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Last January, we launched the initial version of our Tower Defense / RPG Hybrid Defender's Quest: Valley of the Forgotten. We sold the game directly from our own website, using a browser-based demo distributed via flash portals to drive traffic and sales.
It was a solid niche hit, receiving both critical acclaim and financial success (by our standards).
Three months later, we detailed the initial sales results in a featured Gamasutra article, Defender's Quest: By the Numbers. At the time, we had sold 13,846 copies and made $70,716 gross in revenue.
As hoped, our big update and promising sales numbers were able to attract the attention of Steam, GOG, Impulse, Desura, and GamersGate. We launched on all five services on October 30th. Afterwards, we took part in every sales promotion we could, going with whatever discount rate the platform holder suggested.
It's now been three months, and it's time to report on the results!
Lifetime revenue stats for Defender's Quest: Valley of the Forgotten, across all sales platforms, are:
NOTE: These numbers do not include figures from GamersGate, who requested we not disclose sales or revenue data from them.
That's a lot of money up there -- over a quarter of a million dollars in gross revenue -- but let's take a step back. First of all, we don't get to keep all of that,. Each store takes a cut. I can't give net figures this time around, since NDAs forbid me from revealing several platforms' percentage take, but I can say this: our direct sales payment provider FastSpring takes 8 percent, while Kongregate takes 30 percent of all Kreds revenue. Steam, GOG, and the others take undisclosed percentages. (The silver lining is that sales tax, VAT, chargebacks, etc., are all covered by the stores' cuts).
Next, we get to account for expenses! I don't want to get too specific, so I'll just say total expenses were somewhere between $30-40K. And after that's subtracted, the pie gets shared out between the core team members, who have been working on this for about two years.
It works out to a decent living for doing something we love -- a tremendous privilege in and of itself -- but this isn't anywhere close to Minecraft, Limbo, or Super Meat Boy levels of money.
With that out of the way, let's look at where the money came from.
Everyone knows you can make a lot of money on Steam. But how, much, exactly? And what about other platforms? Let's break it down:
Steam, unsurprisingly, is the lion's share of the market. However, over 40 percent of our revenue came from other sources -- and direct sales are still our number 2 source of overall revenue.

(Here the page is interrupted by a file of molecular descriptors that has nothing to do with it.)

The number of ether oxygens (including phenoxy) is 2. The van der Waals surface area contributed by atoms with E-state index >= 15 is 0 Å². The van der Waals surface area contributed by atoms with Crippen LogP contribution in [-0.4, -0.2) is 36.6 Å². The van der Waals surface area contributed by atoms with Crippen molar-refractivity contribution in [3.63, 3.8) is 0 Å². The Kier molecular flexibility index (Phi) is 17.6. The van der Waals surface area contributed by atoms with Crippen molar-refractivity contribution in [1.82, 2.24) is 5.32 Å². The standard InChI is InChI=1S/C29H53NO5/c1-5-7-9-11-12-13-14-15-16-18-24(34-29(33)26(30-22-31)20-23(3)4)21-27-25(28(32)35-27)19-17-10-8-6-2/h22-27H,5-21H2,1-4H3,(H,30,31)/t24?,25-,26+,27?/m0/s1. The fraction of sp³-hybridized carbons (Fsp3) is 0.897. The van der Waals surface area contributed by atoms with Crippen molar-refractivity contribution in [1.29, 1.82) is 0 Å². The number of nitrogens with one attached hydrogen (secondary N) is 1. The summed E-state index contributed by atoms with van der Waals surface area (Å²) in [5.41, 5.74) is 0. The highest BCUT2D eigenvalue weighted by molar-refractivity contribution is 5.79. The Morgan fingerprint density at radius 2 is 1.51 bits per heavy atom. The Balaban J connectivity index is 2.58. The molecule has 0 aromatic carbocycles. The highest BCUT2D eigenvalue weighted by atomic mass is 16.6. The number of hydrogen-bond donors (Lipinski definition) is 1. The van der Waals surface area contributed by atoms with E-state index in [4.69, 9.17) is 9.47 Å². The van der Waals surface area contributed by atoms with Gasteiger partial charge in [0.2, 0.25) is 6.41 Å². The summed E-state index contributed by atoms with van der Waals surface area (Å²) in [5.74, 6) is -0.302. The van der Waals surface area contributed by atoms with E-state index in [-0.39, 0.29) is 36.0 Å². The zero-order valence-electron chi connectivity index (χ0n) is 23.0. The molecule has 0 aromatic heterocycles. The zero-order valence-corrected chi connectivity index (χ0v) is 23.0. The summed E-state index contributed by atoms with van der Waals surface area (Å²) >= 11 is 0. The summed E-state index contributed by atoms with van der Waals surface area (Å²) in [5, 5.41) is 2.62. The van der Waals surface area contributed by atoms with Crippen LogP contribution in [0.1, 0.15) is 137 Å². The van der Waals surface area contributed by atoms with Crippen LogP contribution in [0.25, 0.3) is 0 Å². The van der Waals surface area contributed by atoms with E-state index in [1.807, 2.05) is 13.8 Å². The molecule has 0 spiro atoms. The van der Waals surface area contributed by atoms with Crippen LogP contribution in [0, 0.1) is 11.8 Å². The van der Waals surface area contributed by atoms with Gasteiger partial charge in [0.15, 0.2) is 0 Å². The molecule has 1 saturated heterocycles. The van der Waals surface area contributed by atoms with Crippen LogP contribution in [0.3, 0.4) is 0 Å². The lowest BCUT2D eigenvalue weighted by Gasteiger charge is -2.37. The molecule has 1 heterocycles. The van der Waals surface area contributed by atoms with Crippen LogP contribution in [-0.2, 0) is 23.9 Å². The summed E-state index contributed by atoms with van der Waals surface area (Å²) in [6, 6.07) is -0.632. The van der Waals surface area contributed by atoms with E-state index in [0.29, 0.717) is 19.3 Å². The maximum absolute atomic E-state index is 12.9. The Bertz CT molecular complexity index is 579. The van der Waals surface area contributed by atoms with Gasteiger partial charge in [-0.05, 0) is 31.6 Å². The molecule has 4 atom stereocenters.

If you combine direct revenue + Kongregate Kreds, 32.6 percent of all revenue was earned outside of the major portals.
The first thing this chart tells me is that you should sell your game direct! Not only is it a big piece of the pie, you also get to keep most of the money (92 percent!), and build a direct relationship with those customers that no platform holder can yank away from you.
Besides, we would have never gotten on Steam and GOG had we not built up a base of direct sales to convince them with first.
But don't take it from me, take it from Cliffski of Positech games, developer of Kudos, Democracy, and Gratuitous Space Battles. Once you're done reading that, head on over to Pixel Prospector's big list of Payment Processors to set yourself up.
As for the major portals, GOG's star is clearly rising. Even under direct competition, GOG generated 14.5 percent as much revenue as Steam.
If Defender's Quest had not also been available on Steam, I suspect GOG revenue would have been even higher. Steam enjoys a captive market of ardent loyalists, but GOG is swiftly becoming an attractive alternative and gaining loyalists of its own, especially in the anti-DRM crowd.
I should note that GOGers are a passionate bunch. Since our background is in Flash games, we implemented basic gameplay metric tracking without a second thought -- it's just something you do in that world. Shortly after, GOG players started complaining about the game "phoning home." The fans convinced us that it should be removed or at least switched to opt-out, and we put out a quick patch to disable the tracking. Although we stumbled at first, responding promptly to fan feedback turned things around for us and won us a lot of support in that community.